The by-product of this clientele is obvious: the potential for growth in gambling from a new clientele who otherwise wouldn’t dawn the doorway of a racetrack or casino. We have simply been focused on the egg and have forgotten about the chicken. Gambling on horses did not come before racing, it always was a by-product, but along the way, we’ve forgotten that.
Mr. Gural is asking the wrong people for help. We don’t need a survey. Everyone in this industry knows we need a better marketing budget and strategy. But we all know the likelihood of forming any consensus on how to use it.
That money has to be redirected at a governmental level. Policies and contracts would need amending, and yes, we would also need private advertising money. But how could you get such advertising with no one present to advertise to? One thing is absolutely certain: If we don’t discontinue our divisive ways, no government on earth will take us seriously. We need to stop fighting at the highest levels, which only widens the divide in this industry at the lowest levels.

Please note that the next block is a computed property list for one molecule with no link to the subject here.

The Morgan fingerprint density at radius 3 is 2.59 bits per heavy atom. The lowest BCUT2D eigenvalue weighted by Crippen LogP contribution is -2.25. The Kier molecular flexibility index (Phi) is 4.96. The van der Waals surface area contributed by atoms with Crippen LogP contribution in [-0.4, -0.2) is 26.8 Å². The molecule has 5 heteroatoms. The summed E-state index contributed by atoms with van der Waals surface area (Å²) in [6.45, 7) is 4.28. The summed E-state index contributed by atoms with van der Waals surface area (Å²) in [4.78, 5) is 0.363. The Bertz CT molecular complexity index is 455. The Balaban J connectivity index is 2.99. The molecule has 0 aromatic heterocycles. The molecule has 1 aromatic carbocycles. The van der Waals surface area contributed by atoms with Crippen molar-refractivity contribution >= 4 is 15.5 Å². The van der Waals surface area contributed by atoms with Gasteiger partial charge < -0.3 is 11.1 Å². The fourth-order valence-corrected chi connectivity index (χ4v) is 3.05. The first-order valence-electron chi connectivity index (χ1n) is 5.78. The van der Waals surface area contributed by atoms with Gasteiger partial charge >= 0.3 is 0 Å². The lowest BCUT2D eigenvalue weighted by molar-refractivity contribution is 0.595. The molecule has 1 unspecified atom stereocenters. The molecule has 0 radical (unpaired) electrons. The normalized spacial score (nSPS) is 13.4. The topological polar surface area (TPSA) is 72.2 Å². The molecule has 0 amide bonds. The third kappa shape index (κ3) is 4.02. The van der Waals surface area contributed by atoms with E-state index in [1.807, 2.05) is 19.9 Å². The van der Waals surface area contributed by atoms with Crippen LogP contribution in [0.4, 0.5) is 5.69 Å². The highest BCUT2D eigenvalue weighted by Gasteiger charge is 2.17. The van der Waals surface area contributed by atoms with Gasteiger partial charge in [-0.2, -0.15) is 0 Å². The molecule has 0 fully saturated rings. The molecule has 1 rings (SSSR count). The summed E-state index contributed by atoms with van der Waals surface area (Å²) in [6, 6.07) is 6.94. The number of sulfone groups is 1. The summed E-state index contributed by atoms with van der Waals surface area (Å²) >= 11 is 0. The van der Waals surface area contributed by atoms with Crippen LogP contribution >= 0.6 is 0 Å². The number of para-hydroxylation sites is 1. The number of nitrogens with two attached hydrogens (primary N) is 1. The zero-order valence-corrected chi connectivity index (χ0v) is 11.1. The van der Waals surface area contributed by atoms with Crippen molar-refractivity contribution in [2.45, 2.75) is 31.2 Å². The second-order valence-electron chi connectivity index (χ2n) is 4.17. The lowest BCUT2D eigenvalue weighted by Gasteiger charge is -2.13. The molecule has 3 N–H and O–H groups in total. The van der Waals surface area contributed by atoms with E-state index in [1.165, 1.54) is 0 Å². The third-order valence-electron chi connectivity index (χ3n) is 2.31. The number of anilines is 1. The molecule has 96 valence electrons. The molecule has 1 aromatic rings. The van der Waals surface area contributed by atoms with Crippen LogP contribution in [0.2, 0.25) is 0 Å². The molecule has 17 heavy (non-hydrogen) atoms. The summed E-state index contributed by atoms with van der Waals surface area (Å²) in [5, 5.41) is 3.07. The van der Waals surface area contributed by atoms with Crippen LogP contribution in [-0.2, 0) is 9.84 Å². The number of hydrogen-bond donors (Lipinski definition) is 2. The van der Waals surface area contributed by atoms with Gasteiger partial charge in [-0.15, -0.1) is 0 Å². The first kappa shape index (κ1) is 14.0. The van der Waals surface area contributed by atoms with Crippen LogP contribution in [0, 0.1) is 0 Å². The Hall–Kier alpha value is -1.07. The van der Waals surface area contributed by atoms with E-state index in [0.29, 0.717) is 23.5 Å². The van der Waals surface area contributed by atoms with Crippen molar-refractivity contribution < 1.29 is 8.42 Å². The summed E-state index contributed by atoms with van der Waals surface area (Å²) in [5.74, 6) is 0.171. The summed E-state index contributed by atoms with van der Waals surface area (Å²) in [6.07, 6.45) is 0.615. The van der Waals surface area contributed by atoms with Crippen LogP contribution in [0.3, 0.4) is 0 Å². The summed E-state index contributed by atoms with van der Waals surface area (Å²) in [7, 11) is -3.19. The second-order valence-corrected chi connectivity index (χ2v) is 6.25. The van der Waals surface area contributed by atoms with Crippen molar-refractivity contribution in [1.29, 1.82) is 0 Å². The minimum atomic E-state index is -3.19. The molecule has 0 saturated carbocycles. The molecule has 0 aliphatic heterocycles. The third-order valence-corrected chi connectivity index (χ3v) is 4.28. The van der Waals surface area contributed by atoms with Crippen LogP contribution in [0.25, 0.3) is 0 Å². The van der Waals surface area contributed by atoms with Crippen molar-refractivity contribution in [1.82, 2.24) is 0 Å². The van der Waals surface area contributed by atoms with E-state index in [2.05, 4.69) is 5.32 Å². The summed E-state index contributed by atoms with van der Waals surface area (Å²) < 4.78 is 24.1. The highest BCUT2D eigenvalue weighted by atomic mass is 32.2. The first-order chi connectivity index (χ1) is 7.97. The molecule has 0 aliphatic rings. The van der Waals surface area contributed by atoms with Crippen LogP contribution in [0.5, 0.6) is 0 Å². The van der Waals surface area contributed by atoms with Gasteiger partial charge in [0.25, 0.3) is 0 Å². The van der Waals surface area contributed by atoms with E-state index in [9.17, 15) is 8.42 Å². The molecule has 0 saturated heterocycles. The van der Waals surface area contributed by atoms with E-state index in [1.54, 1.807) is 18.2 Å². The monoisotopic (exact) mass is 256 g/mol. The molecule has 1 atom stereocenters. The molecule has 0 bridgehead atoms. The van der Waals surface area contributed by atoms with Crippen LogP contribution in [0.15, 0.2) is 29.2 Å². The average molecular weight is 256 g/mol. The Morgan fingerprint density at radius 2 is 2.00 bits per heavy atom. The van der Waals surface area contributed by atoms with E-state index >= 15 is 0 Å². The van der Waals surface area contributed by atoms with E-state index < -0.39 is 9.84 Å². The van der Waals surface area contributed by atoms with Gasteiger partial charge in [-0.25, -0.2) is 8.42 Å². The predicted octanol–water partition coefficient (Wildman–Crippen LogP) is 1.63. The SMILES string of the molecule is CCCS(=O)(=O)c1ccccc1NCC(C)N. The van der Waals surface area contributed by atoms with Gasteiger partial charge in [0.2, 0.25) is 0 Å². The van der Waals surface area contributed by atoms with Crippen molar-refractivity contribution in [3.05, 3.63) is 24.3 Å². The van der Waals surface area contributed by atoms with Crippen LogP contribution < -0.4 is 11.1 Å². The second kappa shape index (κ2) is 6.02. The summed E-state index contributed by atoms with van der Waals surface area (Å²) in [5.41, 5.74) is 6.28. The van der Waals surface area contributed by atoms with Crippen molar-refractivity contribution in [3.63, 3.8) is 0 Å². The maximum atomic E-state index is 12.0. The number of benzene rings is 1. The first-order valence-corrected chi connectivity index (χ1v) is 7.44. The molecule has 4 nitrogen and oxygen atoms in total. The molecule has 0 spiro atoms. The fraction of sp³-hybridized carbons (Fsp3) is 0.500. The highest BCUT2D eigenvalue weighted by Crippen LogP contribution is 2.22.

We need unity, and we need a plan that benefits the Meadowlands, Yonkers, Woodbine and everywhere in between. We need leaders who recognize they will not always agree with one another, but support one another’s initiatives. We need the old guard of harness racing to step aside and allow people to usher in the 21st Century.
What we have done in the past has led us to where we are today. I suggest a new approach, one that is inclusive, transparent, and interesting to the people we are so desperately looking to attract.